While STEM career opportunities are growing significantly, many students in underserved communities aren’t receiving the support they need for postsecondary success. Rosas, who is both queer and Filipino, reflects on her college experience in biomedical engineering, where she noticed a high dropout rate among peers who felt unprepared, especially among students of color, women, and first-generation students.

“I wasn’t really happy seeing people who were not able to access the curriculum and succeed. I realized what I really actually care about would be to become someone who can intervene in the process and support people so that they can be successful in pursuing engineering and science fields in college.”

Rosas gives credit to her own high school physics teachers, who were monumental in shaping her professional trajectory. Their support and encouragement prepared her for college by developing the skills she needed to succeed and fostering a genuine love for the subject. And that that’s not always a common experience, especially for women of color in a STEM classroom.

“I had one teacher as a freshman, his name was Mr. DeLaPaz. I’m Filipino, and he was also Filipino, and he was one of the only teachers of color I ever had. He made me feel very brilliant in that class. I felt like I was working hard, and he saw what I was doing, and I felt very validated.”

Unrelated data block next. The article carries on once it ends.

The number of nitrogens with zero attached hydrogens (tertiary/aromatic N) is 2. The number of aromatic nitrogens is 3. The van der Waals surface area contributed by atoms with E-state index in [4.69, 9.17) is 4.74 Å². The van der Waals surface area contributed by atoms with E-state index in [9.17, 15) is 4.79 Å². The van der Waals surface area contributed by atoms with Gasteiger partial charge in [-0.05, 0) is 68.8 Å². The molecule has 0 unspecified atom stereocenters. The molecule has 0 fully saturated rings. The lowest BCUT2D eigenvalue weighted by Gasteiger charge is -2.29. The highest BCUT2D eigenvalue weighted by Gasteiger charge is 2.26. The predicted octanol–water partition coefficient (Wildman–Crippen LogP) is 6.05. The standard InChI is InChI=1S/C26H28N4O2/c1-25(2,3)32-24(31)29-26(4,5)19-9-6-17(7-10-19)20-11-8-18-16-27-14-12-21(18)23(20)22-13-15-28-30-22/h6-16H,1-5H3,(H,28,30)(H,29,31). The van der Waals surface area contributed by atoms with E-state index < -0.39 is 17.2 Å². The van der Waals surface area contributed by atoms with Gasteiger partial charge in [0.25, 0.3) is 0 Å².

Classroom images provided by the STEM Academy of Hollywood.

Rosas carries that same ethos into her classroom at the STEM Academy, a Title I school that serves a diverse student body, including many students with low-income or first-generation backgrounds. Working in a community like the one she grew up in is deeply important to Rosas, and she strives to help her students keep a positive growth mindset.

“I work really hard to take all the students where they are at the beginning of the year and just keep giving them opportunities to improve and not let them get into the rut of ‘I’m a C student’ or ‘I’m just going to fail’ or ‘I’m always going to be this way.’ ”

“I try to empower students and make them recognize that, no, they are capable and to work on their self-talk and their visions for themselves as science people … I’m always trying to reframe the way they see themselves. I want to show them that as a confident person of color in STEM, success is possible.”

Learn more about how Vernier solutions support physics classrooms as well as career and technical education.